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 Decade: 1990-1999
 Collection: Congressional Research Service Reports
NATO Enlargement: Pro and Con Arguments
No Description digital.library.unt.edu/ark:/67531/metacrs614/
NATO Enlargement: Pro and Con Arguments
No Description digital.library.unt.edu/ark:/67531/metacrs613/
NATO's Evolving Role and Missions
No Description digital.library.unt.edu/ark:/67531/metacrs612/
NATO Expansion: Cost Issues
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NATO Enlargement: The Process and Allied Views
No Description digital.library.unt.edu/ark:/67531/metacrs421/
Chemical Agent Attacks in Japan
No Description digital.library.unt.edu/ark:/67531/metacrs186/
Military Changes to the Unified Command Plan: Background and Issues for Congress
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Appropriations for FY1999: Military Construction
Appropriations are one part of a complex federal budget process that includes budget resolutions, appropriations (regular, supplemental, and continuing) bills, rescissions, and budget reconciliation bills. This report is a guide to one of the 13 regular appropriations bills that Congress passes each year. It is designed to supplement the information provided by the House and Senate Appropriations Subcommittees on Legislative Branch Appropriations. digital.library.unt.edu/ark:/67531/metacrs618/
Appropriations for FY2000: Military Construction
Appropriations are one part of a complex federal budget process that includes budget resolutions, appropriations (regular, supplemental, and continuing) bills, rescissions, and budget reconciliation bills. This report is a guide to one of the 13 regular appropriations bills that Congress passes each year. It is designed to supplement the information provided by the House and Senate Appropriations Subcommittees on Military Construction Appropriations. digital.library.unt.edu/ark:/67531/metacrs946/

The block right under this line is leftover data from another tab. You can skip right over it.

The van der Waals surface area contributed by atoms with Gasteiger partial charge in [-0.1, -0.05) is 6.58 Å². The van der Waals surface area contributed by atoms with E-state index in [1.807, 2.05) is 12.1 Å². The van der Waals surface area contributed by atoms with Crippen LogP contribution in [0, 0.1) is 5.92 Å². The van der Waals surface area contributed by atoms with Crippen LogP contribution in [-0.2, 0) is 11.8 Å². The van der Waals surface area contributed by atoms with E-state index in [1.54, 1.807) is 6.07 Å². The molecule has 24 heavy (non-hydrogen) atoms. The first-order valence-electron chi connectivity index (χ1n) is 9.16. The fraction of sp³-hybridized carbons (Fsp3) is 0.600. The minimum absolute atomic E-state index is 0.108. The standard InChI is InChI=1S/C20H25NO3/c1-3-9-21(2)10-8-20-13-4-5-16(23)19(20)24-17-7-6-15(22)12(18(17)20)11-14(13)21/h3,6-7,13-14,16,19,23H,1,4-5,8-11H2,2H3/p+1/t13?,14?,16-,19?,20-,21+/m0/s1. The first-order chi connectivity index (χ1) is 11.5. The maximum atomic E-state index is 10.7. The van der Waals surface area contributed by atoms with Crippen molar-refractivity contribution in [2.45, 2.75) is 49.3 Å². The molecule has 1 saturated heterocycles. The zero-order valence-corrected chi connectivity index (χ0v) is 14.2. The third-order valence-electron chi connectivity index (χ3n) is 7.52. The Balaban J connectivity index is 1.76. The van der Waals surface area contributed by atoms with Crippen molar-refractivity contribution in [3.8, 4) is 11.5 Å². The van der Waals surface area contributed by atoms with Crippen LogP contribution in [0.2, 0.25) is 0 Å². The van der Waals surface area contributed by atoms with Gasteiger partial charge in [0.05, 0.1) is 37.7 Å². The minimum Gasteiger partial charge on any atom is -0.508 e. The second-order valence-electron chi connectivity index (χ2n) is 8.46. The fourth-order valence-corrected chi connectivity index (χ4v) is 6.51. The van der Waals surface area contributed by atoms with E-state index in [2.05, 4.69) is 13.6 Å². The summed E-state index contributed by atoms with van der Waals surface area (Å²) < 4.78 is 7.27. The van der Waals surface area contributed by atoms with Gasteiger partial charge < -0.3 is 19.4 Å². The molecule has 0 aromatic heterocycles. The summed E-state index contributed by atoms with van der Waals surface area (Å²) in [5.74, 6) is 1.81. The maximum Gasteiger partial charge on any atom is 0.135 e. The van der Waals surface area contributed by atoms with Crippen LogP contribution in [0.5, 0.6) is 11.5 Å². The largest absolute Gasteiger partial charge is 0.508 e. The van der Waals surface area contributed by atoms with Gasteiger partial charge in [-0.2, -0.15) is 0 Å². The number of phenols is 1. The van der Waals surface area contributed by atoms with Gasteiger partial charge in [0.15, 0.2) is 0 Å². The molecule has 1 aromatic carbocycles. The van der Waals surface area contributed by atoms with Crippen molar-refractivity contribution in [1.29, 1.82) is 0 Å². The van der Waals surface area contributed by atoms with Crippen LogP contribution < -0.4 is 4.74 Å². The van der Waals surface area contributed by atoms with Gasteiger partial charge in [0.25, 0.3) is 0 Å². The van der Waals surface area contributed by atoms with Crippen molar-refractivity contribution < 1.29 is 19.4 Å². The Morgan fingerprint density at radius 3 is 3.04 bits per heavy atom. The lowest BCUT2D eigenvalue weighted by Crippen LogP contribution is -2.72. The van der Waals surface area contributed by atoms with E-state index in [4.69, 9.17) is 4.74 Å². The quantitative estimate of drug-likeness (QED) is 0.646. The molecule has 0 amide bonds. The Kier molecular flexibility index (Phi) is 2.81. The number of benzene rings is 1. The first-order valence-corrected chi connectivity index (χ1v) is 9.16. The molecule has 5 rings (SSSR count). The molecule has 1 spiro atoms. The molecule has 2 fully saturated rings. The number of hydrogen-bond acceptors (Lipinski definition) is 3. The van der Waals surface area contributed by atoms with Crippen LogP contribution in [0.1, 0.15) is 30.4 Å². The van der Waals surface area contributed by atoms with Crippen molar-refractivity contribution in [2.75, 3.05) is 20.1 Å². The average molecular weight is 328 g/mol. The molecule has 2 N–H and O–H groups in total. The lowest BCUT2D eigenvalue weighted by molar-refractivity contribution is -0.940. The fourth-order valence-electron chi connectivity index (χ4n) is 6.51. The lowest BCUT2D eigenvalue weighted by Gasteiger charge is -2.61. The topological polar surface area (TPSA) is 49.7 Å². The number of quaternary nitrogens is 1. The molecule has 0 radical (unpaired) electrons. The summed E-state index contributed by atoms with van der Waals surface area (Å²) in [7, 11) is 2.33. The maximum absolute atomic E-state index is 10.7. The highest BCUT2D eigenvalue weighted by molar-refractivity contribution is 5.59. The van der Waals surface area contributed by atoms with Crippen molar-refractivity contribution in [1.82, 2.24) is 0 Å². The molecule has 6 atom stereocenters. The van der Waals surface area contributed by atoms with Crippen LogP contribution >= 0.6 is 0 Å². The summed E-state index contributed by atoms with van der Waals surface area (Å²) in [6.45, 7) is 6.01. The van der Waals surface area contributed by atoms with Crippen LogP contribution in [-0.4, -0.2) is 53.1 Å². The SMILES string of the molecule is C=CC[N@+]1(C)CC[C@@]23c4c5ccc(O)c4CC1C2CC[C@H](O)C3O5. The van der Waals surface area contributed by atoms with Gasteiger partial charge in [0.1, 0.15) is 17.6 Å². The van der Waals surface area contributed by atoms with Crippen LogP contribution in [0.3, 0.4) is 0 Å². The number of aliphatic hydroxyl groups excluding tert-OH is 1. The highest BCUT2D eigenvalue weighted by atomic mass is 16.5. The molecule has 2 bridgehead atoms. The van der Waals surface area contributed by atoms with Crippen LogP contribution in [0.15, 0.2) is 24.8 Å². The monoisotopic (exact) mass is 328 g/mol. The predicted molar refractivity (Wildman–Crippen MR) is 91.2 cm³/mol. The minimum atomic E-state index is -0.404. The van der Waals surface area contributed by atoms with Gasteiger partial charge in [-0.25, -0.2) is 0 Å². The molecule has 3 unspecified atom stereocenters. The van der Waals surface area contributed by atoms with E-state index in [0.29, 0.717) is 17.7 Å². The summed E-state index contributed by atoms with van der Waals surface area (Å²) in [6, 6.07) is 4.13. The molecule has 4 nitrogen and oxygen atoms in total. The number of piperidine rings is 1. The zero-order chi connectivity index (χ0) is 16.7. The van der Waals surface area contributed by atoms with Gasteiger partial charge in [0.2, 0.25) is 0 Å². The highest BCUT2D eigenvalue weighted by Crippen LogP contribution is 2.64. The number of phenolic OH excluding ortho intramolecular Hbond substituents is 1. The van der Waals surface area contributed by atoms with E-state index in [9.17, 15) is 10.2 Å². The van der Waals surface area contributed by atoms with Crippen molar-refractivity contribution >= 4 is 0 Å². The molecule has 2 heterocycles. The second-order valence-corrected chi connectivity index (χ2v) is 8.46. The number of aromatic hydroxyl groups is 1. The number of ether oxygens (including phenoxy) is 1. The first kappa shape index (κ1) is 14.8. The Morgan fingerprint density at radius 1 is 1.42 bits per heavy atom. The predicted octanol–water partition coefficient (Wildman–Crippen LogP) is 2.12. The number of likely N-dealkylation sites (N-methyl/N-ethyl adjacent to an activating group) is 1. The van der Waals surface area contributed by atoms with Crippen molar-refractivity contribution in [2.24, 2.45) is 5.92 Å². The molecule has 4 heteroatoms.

Bosnia: Civil Implementation of the Peace Agreement
Since Dayton Peace Accords, the civilian side of peace implementation has been challenged by the scope of the tasks, and by the lack of commitment demonstrated by the Bosnian parties to various aspects of the peace agreement. In addition, issues such as International Framework for peace implementation, formation of governmental institution, election, civil police task force and displaced persons are discussed in this report. digital.library.unt.edu/ark:/67531/metacrs607/
National Emergency Powers
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A UN Rapid Reaction Force
This report, completed in June 1995, discusses the content and context of the January 1995 proposal by then-United Nations Secretary General Boutros Boutros-Ghali that U.N. Member States consider the creation of a special rapid reaction force to perform U.N. peacekeeping operations. It contains brief background information on similar proposals and a description of the current U.N. "standby forces" system. It reviews the concerns and issues raised by the Boutros-Ghali proposal, including political acceptability, financing, and the problems of force design and operation. It concludes with an analysis of the strategic, budgetary, political and military implications for the United States. This report will not be updated. digital.library.unt.edu/ark:/67531/metacrs6965/
Chinese Missile and Nuclear Proliferation: Issues for Congress
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Chinese Missile and Nuclear Proliferation: Issues for Congress
No Description digital.library.unt.edu/ark:/67531/metacrs276/
Chinese Missile and Nuclear Proliferation: Issues for Congress
No Description digital.library.unt.edu/ark:/67531/metacrs275/
Chinese Missile and Nuclear Proliferation: Issues for Congress
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NATO: Congress Addresses Expansion of the Alliance
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EURATOM and the United States: Renewing the Agreement for Nuclear Cooperation
The European Atomic Energy Community (EURATOM) is a regional organization established in 1958 to "create conditions necessary for the establishment and growth of nuclear industries." The United States promoted its establishment to benefit sales of U.S. nuclear power reactors and related equipment. fuels and technology in Europe. The agreement for nuclear cooperation between the United States and EURATOM expired at the end of 1995. On November 29 President Clinton submitted to Congress a new agreement. reached after several years of difficult negotiation. digital.library.unt.edu/ark:/67531/metacrs312/
Long Beach: Proposed Lease by China Ocean Shipping Co. (COSCO) at Former Naval Base
No Description digital.library.unt.edu/ark:/67531/metacrs609/